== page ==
There has been a massive increase in the number of pupils gaining top marks; in 1998, 31% of youngsters were achieving five A to Cs at GCSE. The figure has now risen to 42.5%, the equivalent of 700 more of the city's pupils gaining top marks.

The success story has also seen schools taken out of special measures; from 16 in 1999, there are now none. Ofsted inspector, Barry Jones, said:- "The transformation is a model of good practice. It is a tribute to the efforts of elected members, officers, schools and pupils alike."

The Leader of Liverpool City Council, Councillor Mike Storey, a head-teacher, said:- "This is a wonderful achievement, particularly for the children of Liverpool. 

We are now giving them a better education and a better chance in life. I am really thrilled by the incredible transformation of our education service and the independent Ofsted endorsement of what we have achieved, along with our future plans for the service.

We all know it can take five years to turn around just one failing school. We have turned around an entire education service in the same amount of time. It is a massive service, with one per cent of the country's schools in Liverpool, and this is a massive achievement."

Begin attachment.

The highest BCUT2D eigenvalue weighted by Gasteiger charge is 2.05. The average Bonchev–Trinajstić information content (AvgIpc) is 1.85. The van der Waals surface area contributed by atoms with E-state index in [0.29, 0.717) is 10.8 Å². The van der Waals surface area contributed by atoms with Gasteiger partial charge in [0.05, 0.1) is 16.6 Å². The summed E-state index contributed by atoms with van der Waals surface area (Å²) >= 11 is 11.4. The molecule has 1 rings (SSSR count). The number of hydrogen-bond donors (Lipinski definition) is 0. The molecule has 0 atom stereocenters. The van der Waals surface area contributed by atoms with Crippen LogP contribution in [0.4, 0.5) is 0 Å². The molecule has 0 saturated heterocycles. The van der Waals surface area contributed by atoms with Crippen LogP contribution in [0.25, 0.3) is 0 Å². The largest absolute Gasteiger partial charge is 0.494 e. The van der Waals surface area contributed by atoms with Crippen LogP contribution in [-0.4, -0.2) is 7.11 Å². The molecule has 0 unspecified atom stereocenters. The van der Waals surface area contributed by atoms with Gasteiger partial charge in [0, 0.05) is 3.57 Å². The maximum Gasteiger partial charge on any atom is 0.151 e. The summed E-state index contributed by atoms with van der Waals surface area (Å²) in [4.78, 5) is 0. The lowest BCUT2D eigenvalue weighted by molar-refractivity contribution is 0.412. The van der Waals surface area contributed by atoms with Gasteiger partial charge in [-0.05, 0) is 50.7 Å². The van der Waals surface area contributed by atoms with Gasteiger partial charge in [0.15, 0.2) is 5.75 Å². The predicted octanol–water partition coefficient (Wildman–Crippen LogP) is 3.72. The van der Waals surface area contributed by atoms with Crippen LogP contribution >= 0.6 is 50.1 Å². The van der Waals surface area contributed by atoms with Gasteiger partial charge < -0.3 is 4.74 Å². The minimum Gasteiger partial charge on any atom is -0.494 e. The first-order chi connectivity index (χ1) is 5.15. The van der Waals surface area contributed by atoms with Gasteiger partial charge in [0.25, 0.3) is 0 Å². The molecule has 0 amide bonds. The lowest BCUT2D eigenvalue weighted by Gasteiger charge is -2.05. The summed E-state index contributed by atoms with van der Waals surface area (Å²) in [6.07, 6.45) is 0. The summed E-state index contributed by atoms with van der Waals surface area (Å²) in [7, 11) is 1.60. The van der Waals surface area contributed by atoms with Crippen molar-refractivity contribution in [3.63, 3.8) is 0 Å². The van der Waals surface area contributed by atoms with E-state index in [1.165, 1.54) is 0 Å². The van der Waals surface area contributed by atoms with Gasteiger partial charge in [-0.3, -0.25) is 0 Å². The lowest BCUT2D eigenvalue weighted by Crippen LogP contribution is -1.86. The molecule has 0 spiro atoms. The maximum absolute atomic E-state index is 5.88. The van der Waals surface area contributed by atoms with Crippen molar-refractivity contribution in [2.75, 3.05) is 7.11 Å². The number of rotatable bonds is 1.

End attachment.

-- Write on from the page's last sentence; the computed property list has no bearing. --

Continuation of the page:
Chief Executive of Liverpool City Council, David Henshaw, said:- "The report speaks for itself and it is a credit to the work of everybody involved. 

I am particularly pleased that in a number of areas we are amongst the best in the country." 

Suspicious Man In Crosby

MERSEYSIDE Police is appealing for witnesses after a report was received that a man tried to entice a young girl into his car in Crosby on Monday morning (12th January). 

At about 8am the 14 year old girl was walking to school, along Kimberly Road, when a small red car stopped beside her. The driver, a man, asked the girl for directions. He then ordered the girl to get into his car, but she ran away. The girl was not touched by the man.